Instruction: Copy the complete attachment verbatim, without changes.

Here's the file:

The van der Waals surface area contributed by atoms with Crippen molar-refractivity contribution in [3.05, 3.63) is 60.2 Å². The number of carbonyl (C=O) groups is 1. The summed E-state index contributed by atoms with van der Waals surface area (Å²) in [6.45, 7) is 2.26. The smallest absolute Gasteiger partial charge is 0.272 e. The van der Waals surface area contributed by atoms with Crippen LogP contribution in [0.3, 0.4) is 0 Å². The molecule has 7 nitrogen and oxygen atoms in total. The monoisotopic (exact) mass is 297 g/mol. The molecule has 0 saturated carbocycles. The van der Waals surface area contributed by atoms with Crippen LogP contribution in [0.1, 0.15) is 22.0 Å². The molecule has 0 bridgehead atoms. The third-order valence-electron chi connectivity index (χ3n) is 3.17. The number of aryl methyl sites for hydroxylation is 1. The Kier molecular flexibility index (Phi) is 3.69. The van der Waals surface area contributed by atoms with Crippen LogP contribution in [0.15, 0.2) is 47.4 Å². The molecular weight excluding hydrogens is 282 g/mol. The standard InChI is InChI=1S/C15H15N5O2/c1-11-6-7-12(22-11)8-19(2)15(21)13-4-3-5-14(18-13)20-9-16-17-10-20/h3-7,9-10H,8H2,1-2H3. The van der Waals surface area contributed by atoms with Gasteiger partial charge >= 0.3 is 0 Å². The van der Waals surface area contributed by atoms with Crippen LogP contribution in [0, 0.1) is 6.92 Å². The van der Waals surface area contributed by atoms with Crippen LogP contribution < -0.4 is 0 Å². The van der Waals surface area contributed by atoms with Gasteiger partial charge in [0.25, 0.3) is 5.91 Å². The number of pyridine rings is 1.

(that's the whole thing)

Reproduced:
The van der Waals surface area contributed by atoms with Crippen molar-refractivity contribution in [3.05, 3.63) is 60.2 Å². The number of carbonyl (C=O) groups is 1. The summed E-state index contributed by atoms with van der Waals surface area (Å²) in [6.45, 7) is 2.26. The smallest absolute Gasteiger partial charge is 0.272 e. The van der Waals surface area contributed by atoms with Crippen LogP contribution in [0.3, 0.4) is 0 Å². The molecule has 7 nitrogen and oxygen atoms in total. The monoisotopic (exact) mass is 297 g/mol. The molecule has 0 saturated carbocycles. The van der Waals surface area contributed by atoms with Crippen LogP contribution in [0.1, 0.15) is 22.0 Å². The molecule has 0 bridgehead atoms. The third-order valence-electron chi connectivity index (χ3n) is 3.17. The number of aryl methyl sites for hydroxylation is 1. The Kier molecular flexibility index (Phi) is 3.69. The van der Waals surface area contributed by atoms with Crippen LogP contribution in [0.15, 0.2) is 47.4 Å². The molecular weight excluding hydrogens is 282 g/mol. The standard InChI is InChI=1S/C15H15N5O2/c1-11-6-7-12(22-11)8-19(2)15(21)13-4-3-5-14(18-13)20-9-16-17-10-20/h3-7,9-10H,8H2,1-2H3. The van der Waals surface area contributed by atoms with Gasteiger partial charge >= 0.3 is 0 Å². The van der Waals surface area contributed by atoms with Crippen LogP contribution in [0, 0.1) is 6.92 Å². The van der Waals surface area contributed by atoms with Crippen LogP contribution < -0.4 is 0 Å². The van der Waals surface area contributed by atoms with Gasteiger partial charge in [0.25, 0.3) is 5.91 Å². The number of pyridine rings is 1.